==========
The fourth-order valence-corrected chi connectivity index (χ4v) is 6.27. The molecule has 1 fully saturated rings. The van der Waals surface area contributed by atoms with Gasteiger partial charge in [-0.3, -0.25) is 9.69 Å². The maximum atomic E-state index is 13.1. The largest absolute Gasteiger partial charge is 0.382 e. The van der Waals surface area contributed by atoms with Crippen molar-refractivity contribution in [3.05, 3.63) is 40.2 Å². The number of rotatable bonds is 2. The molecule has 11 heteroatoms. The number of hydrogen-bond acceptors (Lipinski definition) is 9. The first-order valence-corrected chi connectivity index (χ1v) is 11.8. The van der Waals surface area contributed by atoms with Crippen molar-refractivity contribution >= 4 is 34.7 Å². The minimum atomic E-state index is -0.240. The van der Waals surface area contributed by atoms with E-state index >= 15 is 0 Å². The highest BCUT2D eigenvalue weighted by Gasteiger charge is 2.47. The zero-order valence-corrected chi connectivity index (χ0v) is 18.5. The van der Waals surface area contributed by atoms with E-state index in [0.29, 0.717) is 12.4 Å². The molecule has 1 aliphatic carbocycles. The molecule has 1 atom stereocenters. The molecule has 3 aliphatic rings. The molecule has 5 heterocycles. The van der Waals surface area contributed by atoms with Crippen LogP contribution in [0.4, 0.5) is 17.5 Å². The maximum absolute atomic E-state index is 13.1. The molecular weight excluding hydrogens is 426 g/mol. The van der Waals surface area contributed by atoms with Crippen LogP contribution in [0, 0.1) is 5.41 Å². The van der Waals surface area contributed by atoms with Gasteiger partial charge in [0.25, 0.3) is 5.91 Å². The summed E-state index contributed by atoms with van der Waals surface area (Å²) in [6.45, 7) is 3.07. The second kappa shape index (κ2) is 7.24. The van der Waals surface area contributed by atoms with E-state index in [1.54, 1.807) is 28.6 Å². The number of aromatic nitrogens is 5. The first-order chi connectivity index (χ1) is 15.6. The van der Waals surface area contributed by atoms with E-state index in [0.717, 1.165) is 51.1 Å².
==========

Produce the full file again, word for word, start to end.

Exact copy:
The fourth-order valence-corrected chi connectivity index (χ4v) is 6.27. The molecule has 1 fully saturated rings. The van der Waals surface area contributed by atoms with Gasteiger partial charge in [-0.3, -0.25) is 9.69 Å². The maximum atomic E-state index is 13.1. The largest absolute Gasteiger partial charge is 0.382 e. The van der Waals surface area contributed by atoms with Crippen molar-refractivity contribution in [3.05, 3.63) is 40.2 Å². The number of rotatable bonds is 2. The molecule has 11 heteroatoms. The number of hydrogen-bond acceptors (Lipinski definition) is 9. The first-order valence-corrected chi connectivity index (χ1v) is 11.8. The van der Waals surface area contributed by atoms with Crippen molar-refractivity contribution >= 4 is 34.7 Å². The minimum atomic E-state index is -0.240. The van der Waals surface area contributed by atoms with E-state index >= 15 is 0 Å². The highest BCUT2D eigenvalue weighted by Gasteiger charge is 2.47. The zero-order valence-corrected chi connectivity index (χ0v) is 18.5. The van der Waals surface area contributed by atoms with E-state index in [0.29, 0.717) is 12.4 Å². The molecule has 1 aliphatic carbocycles. The molecule has 1 atom stereocenters. The molecule has 3 aliphatic rings. The molecule has 5 heterocycles. The van der Waals surface area contributed by atoms with Crippen LogP contribution in [0.4, 0.5) is 17.5 Å². The maximum absolute atomic E-state index is 13.1. The molecular weight excluding hydrogens is 426 g/mol. The van der Waals surface area contributed by atoms with Crippen LogP contribution in [0, 0.1) is 5.41 Å². The van der Waals surface area contributed by atoms with Gasteiger partial charge in [0.25, 0.3) is 5.91 Å². The summed E-state index contributed by atoms with van der Waals surface area (Å²) in [6.45, 7) is 3.07. The second kappa shape index (κ2) is 7.24. The van der Waals surface area contributed by atoms with E-state index in [1.54, 1.807) is 28.6 Å². The number of aromatic nitrogens is 5. The first-order chi connectivity index (χ1) is 15.6. The van der Waals surface area contributed by atoms with E-state index in [0.717, 1.165) is 51.1 Å².